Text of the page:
Politics, Sports, United States

Are Native American Mascots Okay?

Original Syracuse Orangemen Logo (Syracuse)

Have you ever wondered how universities and sports teams get their athletic mascots? Or how the hell Syracuse University’s mascot is an orange? Today there are many teams out there with mascots or names that refer to Native American groups.  Some of these include the Washington Redskins, Golden State Warriors, Cleveland Indians, Kansas City Chiefs, University of Utah Utes, and University of Syracuse’s old mascot, the Orangemen.  In 2004 Syracuse University changed their mascot to the Orange after being called the Orangemen.  Supposedly this change was due to the fact that it was considered a racial slur and insultive to Native Americans.  Native American mascots and names are an acceptable thing to have in sports teams because they honor the Native Americans past and many Native Americans today do not find any of these mascots insulting.       

There is a long history of how this bizarre mascot named Otto came to be.  Prior to Otto, Syracuse athletes were called the Orangemen and Orangewomen.  It has been said that it switched to just Orange because there were some disagreements whether this name was insulting to Native Americans.   However, one Syracuse University online news site has an article written by a student that talks about the mascot change.  In this article there is nothing that says the mascot was changed because of racism towards Native Americans.  The main reasons for this change in mascot was because with the Orangemen, the school had no unity.  The men’s teams were called Orangemen, the women’s teams were called Orangewomen, and each sport had some variation in colors and style of their uniforms (Janela). With this piece of evidence it would be incorrect to say that Syracuse University’s old mascot, the Orangemen, was changed for racist reasons.

Iroquois Confederacy in New York (wikipedia)

The Orangemen referred to the group of Native Americans that lived in the northeast part of the United States.  This group of Native Americans were called the  Iroquois.  The six tribes that are part of the Iroquois confederacy are Cayuga, Onondaga, Mohawk, Tuscarora, Seneca, and Oneida.  The Cayuga tribe, along with all the other tribes apart of the Iroquois confederacy, originally lived in what is now present-day New York  State.  Cayuga means “The swamp people” while the onondaga tribe means “people of the hill” (Reddish).  The Onondaga tribe had their own language they used to speak but today, many speak English.  The Mohawk tribe referred to themselves as The Kanienkehaka, meaning “people of the flint”.  Also, the Seneca tribe called themselves “The people of the mountain” meaning Onandowaga in their own language.  The Oneida tribe called themselves Anyota’aka, which is the “people of the standing stone”.  Skarureh comes from the tribal name Tuscarora.  It means “hemp people”.  All of the Iroquois tribes may seem similar from an outsider’s perspective with their similar homes and native lands.  However, each tribe has their own language and slightly different clothing styles.  As  one can see, the Native Americans in the north west area of the United States referred to themselves as many different things. With all of the different names for themselves why would they take offense from ones from the name of a sports team? Through long debates and tough decisions, some names including Syracuse University’s are officially changed, while others continue to spark disagreement.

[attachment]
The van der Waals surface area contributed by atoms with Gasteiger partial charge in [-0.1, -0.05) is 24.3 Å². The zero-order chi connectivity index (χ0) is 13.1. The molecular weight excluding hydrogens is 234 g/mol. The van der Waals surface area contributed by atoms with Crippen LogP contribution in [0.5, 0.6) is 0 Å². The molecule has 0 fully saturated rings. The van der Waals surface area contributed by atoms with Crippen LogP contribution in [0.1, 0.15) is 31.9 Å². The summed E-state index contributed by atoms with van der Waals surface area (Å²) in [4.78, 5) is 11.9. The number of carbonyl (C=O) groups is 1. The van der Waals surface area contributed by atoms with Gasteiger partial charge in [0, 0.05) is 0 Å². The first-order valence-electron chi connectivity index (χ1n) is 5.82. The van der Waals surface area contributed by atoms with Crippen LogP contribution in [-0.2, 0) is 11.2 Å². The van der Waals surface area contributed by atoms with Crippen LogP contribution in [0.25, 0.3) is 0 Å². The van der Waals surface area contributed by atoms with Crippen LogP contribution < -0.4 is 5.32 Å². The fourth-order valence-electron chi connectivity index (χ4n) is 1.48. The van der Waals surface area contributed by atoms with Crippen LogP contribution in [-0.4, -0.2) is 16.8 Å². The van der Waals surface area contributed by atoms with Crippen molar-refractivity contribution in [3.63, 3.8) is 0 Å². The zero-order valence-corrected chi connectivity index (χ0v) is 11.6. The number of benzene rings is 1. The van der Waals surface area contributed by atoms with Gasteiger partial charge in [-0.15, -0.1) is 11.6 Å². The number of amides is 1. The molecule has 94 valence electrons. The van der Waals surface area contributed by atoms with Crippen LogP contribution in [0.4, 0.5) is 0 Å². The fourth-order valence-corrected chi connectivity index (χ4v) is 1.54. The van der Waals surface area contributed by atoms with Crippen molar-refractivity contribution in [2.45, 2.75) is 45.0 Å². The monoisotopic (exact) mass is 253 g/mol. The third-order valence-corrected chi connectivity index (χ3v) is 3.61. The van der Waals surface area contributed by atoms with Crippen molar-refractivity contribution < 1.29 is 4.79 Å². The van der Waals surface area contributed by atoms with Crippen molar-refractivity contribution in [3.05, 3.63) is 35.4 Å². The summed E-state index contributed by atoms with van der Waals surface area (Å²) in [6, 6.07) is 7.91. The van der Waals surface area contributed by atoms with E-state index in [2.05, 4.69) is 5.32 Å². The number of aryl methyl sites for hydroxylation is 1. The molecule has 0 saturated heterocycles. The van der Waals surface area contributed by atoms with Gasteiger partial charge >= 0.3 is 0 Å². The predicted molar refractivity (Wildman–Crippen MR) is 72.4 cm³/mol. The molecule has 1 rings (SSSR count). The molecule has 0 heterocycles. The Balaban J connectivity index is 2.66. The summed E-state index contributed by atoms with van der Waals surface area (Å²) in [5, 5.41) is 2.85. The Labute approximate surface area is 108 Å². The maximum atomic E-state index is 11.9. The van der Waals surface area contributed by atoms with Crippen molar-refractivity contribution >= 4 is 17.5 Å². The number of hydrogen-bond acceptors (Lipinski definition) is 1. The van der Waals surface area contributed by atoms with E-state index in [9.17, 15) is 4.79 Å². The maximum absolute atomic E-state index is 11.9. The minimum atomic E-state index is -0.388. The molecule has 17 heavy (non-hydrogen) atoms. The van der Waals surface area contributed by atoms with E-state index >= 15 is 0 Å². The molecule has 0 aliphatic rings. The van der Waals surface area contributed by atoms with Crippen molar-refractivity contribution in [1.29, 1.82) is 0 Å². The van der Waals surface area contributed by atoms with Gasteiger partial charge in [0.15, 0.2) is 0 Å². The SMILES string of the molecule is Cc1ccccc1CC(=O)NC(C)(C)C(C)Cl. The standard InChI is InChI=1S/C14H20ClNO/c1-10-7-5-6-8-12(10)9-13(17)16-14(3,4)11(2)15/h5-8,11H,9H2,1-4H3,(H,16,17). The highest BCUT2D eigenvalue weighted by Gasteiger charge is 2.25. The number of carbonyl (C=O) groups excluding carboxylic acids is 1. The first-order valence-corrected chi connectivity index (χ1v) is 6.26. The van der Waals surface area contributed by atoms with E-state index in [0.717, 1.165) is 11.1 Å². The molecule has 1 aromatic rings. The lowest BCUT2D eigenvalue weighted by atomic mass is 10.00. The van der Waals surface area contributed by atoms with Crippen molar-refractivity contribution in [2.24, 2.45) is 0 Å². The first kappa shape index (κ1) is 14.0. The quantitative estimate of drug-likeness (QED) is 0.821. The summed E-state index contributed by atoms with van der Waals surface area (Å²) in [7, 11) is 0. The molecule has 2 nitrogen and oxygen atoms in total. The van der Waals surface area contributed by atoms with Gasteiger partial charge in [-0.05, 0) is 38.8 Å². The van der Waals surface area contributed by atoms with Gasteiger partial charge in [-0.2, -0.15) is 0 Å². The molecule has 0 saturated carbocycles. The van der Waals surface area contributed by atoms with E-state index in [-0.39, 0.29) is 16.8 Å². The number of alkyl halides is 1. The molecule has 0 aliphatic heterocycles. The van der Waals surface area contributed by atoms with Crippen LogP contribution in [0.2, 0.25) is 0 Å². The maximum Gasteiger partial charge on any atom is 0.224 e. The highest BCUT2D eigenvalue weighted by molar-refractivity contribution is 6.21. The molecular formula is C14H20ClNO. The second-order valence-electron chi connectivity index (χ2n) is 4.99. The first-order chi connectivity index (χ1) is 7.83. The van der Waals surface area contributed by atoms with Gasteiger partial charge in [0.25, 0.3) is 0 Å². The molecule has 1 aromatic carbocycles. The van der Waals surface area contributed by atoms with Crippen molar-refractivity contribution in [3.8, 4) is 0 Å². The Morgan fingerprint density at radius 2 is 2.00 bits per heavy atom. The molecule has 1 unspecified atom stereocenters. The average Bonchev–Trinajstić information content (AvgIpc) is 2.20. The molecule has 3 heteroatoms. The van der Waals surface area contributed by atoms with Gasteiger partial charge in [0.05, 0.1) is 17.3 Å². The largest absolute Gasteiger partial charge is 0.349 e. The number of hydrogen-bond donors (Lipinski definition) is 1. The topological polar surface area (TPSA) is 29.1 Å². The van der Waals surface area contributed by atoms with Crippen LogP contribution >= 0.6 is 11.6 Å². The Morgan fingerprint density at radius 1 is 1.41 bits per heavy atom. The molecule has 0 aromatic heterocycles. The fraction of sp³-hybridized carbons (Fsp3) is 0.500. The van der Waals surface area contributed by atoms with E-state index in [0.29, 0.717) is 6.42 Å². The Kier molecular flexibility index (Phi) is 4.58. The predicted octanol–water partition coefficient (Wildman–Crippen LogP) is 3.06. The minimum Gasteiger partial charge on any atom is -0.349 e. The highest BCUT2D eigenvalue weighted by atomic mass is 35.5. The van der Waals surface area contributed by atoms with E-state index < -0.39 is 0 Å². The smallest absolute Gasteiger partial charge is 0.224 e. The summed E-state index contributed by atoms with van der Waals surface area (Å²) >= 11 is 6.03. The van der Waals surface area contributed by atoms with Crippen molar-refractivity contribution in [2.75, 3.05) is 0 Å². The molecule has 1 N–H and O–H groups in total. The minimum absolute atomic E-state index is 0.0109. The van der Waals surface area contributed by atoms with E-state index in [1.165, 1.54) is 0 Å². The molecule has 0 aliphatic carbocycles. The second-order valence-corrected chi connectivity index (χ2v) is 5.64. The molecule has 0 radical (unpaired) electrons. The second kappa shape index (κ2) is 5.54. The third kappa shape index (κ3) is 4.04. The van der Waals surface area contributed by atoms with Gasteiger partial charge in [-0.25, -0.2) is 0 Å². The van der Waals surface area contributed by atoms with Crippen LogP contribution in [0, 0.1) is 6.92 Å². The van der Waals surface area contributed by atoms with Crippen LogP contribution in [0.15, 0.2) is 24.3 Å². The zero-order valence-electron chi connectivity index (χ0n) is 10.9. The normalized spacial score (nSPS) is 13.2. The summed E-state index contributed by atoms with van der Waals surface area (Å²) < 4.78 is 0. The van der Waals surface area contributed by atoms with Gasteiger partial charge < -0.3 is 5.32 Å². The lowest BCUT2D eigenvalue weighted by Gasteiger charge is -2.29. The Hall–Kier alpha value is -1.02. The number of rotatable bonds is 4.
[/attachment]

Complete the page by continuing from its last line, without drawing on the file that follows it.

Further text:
There are many other sports teams out there right now that still have mascots referring to Native Americans.  For example, the Washington Redskins refer to a Native American group called the Piscataway. The Piscataway was considered a nation of Native Americans who dominated the Washington D.C. area around the Chesapeake Bay.  They mainly spoke Algonquian, which is a dialect of Nanticoke. Unlike neighboring groups, Piscataway Indians relied heavily on agriculture to maintain a stable society. Some of the crops they depended on were corn, melons, and different types of squash. Without these crops,  the Piscataway Indians would not have been able to survive through a growing society.